Werner's Reviews > Alvin Journeyman

Alvin Journeyman by Orson Scott Card
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Jun 09, 2009

it was amazing
bookshelves: alternate-worlds, fantasy, books-i-own, got-from-bookmooch
Recommended for: Fans of alternate history fantasies
Read in January, 2010 , read count: 1

Card continues his top-notch storytelling in this fourth volume of Alvin's saga. One of my Goodreads friends was distinctly displeased with this installment, complaining that it brought the series no closer to its resolution, and introduced characters and subplots only for the sake of lengthening the story. My take on these points, though, is quite different. The characters and subplots don't simply lengthen the saga; they add depth and complexity to it. You can tell a great (in the epic sense) tale --and what Card has in mind is indeed an epic tale, the story of a life-work of monumental moral significance-- at short length, like a condensed, thin-volume overview history of the Civil War; and such concise overviews serve an educational purpose. In real life, though, that kind of process isn't short and neat and linear; instead, it's more like a kaleidoscope with a lot of different people's contributions and a lot of messy subplots, all of which add to the total picture, and the people living through it don't experience it as something hurried through. Although Card's is a fictional history in an alternate America, his method of story-telling is the kind that would more accurately reflect reality as it's lived --to keep the Civil War analogy, it's not a concise, 150 page overview, but more like Shelby Foote's monumental narrative in three massive volumes. :-)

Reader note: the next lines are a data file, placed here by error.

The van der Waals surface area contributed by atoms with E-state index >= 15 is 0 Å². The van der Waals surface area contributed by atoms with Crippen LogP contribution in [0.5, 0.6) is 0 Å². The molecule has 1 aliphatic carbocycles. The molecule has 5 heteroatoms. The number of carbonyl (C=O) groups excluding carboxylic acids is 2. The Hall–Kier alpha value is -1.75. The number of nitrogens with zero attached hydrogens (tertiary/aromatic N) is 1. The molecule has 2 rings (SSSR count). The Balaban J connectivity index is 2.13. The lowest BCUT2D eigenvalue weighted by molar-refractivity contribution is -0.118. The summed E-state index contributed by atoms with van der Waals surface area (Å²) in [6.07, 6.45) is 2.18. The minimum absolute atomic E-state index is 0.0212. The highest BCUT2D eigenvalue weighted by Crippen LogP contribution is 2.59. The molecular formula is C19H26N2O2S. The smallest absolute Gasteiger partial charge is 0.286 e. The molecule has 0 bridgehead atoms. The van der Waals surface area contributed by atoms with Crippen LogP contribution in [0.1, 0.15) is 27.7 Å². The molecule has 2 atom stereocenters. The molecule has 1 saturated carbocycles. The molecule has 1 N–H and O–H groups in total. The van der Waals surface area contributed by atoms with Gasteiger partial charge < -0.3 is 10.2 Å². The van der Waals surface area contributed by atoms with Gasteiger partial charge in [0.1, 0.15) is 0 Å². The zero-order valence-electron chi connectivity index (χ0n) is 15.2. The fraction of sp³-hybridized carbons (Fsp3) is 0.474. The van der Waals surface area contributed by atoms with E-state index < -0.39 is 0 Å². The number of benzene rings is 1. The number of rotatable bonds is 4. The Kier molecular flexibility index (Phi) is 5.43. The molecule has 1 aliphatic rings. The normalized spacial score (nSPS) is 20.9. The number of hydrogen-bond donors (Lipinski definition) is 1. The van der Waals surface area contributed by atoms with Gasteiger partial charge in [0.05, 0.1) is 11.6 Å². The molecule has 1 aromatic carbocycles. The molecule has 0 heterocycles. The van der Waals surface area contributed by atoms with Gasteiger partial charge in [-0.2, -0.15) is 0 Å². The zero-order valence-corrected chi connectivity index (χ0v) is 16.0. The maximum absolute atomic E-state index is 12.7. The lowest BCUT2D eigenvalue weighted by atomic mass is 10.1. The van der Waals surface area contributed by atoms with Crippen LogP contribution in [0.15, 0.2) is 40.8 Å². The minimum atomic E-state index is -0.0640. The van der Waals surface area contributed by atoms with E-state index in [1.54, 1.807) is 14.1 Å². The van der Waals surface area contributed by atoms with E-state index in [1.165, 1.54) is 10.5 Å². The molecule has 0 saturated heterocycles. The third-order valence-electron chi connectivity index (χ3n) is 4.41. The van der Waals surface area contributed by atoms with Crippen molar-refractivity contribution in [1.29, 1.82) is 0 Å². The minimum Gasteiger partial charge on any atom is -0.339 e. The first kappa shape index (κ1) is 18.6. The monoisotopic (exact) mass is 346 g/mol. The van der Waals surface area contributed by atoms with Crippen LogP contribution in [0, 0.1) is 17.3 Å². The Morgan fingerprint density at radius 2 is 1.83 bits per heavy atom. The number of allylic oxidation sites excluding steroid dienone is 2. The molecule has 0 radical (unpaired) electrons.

Nor is it correct to say that this volume doesn't advance the plot of the series as a whole. True, when it ends, Alvin doesn't know any more about how to build the Crystal City of his vision than he does at the beginning. But his method of trying to learn how will change in this book; an important issue will be resolved; and he'll gain two new companions whose roles will undoubtedly be pivotal. In this book, too, the character of Alvin's brother and rival Calvin will come into its own, as a major present (and future) force in the plot. And not to include any spoilers, but this installment of the series will be epochal in Alvin and Peggy's relationship.

Along the way, Card will show us glimpses of the best and worst of human behavior, and the muddled intermediates of fallible, confused humans; depict moral redemption in the most apparently unlikely individuals, and testify to the power of forgiveness in one of the most luminous passages of the series. His world-building fascinates, and sweeps us from frontier America to London and Paris; his characters live and breathe (his portrayal of Balzac has me intriguied enough to be resolved to read Pere Goriot!); and the alternate-history riff on real historical events, in a world where things unfold in a way that's the same but different, both sometimes in surprising ways, never ceases to delight --at least for me; that's one of the chief things I like about alternate history, and that draws me to it. :-) Not surprisingly, I'm eager to go on to the next volume, Heartfire!
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